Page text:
Marjorie E. Swearman, 75, Hopkins lab secretary...

February 21, 2000

Marjorie E. Swearman, 75, Hopkins lab secretary

Marjorie Elizabeth Swearman, a retired executive secretary, died Thursday of pulmonary fibrosis at Fallston General Hospital. She was 75 and lived in Forest Hill.

The former Elkridge resident began her career at the Johns Hopkins University Applied Physics Laboratory's Laurel facility in 1963 as a group secretary and was later promoted to executive secretary. She retired in 1984 and moved to Queenstown.

She lived in Forest Hill for a year.

The former Marjorie Elizabeth Andrews was born in Halethorpe and graduated from Catonsville High School.

She sang with the choir of Arbutus United Methodist Church. She was a member of the Eastern Star of Halethorpe and was a member of the Homemakers' Association of Queenstown. She was a longtime volunteer with the Hospice of Queen Anne's County.

Services will be held at 11 a.m. today at Fellows, Helfenbein & Newnam Funeral Home, 106 Shamrock Road, Chester.

Mrs. Swearman is survived by her husband, Thomas W. Swearman, whom she married in 1943; two sons, Douglas J. Swearman of Columbia and Barron Swearman of Bel Air; a brother, Kenneth Andrews of Fort Lauderdale, Fla.; and six grandchildren.

Ann Cooper Snyder, 80, social worker

Ann Cooper Snyder, a former social worker, died Thursday of congestive heart failure at Washington Hospital Center. She was 80 and lived in Kensington.

She was born in Baltimore and raised in Denton, Ocean City and Baltimore, where she graduated from Western High School in 1937. In 1941, she received a bachelor's degree in history from Goucher College and married John Magee Snyder. The couple lived in Govans until moving to Kensington in 1958.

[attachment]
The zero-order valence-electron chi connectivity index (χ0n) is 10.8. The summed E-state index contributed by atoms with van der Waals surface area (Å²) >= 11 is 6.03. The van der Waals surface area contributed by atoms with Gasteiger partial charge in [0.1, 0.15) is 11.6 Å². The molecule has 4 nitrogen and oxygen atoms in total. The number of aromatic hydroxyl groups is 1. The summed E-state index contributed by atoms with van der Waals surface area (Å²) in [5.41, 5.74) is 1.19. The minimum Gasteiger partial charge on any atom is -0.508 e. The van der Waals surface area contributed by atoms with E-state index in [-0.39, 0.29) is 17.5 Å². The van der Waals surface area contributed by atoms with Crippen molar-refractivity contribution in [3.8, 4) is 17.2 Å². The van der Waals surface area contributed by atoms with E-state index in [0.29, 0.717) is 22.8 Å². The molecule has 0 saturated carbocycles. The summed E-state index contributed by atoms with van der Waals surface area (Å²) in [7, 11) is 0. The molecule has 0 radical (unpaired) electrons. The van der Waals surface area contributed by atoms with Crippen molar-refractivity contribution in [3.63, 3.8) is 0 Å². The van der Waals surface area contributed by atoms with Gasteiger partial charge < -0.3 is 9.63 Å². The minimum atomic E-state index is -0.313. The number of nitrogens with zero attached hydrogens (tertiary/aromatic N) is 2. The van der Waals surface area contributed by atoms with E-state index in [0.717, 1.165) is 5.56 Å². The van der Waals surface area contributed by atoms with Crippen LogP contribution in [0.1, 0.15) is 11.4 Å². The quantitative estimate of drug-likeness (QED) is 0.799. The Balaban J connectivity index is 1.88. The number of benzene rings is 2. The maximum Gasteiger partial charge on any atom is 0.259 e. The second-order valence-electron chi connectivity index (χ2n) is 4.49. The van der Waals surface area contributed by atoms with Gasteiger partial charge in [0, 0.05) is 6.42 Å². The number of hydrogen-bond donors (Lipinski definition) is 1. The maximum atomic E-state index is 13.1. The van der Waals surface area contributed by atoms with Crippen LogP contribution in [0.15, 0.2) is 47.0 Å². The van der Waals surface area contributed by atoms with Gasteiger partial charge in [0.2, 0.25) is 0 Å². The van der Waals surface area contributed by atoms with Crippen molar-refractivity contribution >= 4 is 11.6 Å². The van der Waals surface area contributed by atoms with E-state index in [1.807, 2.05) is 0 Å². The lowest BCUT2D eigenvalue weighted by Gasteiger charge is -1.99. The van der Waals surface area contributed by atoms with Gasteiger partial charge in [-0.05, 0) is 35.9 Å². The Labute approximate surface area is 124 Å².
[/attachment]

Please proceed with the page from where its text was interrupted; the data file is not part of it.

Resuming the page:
She was a social worker in Baltimore for several years before quitting to raise a family.

Mrs. Snyder was a member of the Daughters of the American Revolution, the Eastern Shore Genealogical Society and the Kensington Garden Club.

She served as chairwoman of the board of the Baltimore YWCA in the 1950s.

She enjoyed traveling and was an accomplished bridge player. She was named a life master in the American Contract Bridge League in 1973.

Her husband died in 1988. Her son, John Cooper Snyder, died in 1968.

She was a member of St. Paul's Methodist Church, 10401 Armory Ave., Kensington, where services will be held at 11 a.m. Wednesday.

She is survived by a daughter, Barbara Brown of Monkton; and three grandchildren.

Gordon E. Sugar, 79, custom home developer

Gordon E. Sugar, a developer of custom homes for 50 years and one of the first to build outside the Beltway in Baltimore County, died Friday at Johns Hopkins Hospital of complications from pneumonia. The Stevenson resident was 79.

Through his company, Gordon E. Sugar Inc., he built several hundred houses in the Stevenson Road area, starting in the late 1940s. Most of the houses featured nearly flat roofs and glassed-in areas, and made use of the landscape.

"He wanted to be able to see outside. He loved light and trees," said his daughter, Susan Sugar Nathan of Ruxton. "Each home was unique to the site it was on.

"His focus was his work and his family," she said.

In the late 1960s, he built Stevenson Village, an apartment complex that is now condominiums. Twenty-three years ago, he started Pomona, a complex on the former Hutzler estate off Reisterstown Road. It includes gardens, mid-rise apartments and a commercial center.

Born in Bennettsville, S.C., he moved to Baltimore when he was a child. He graduated from Forest Park High School.

He served in the Navy in World War II, spending about two years in Africa.

He married Lucille Waldman in 1951.

He enjoyed swimming, skiing and tennis, as well as traveling.

Private funeral services were held yesterday.

In addition to his wife and daughter, he is survived by two grandchildren.

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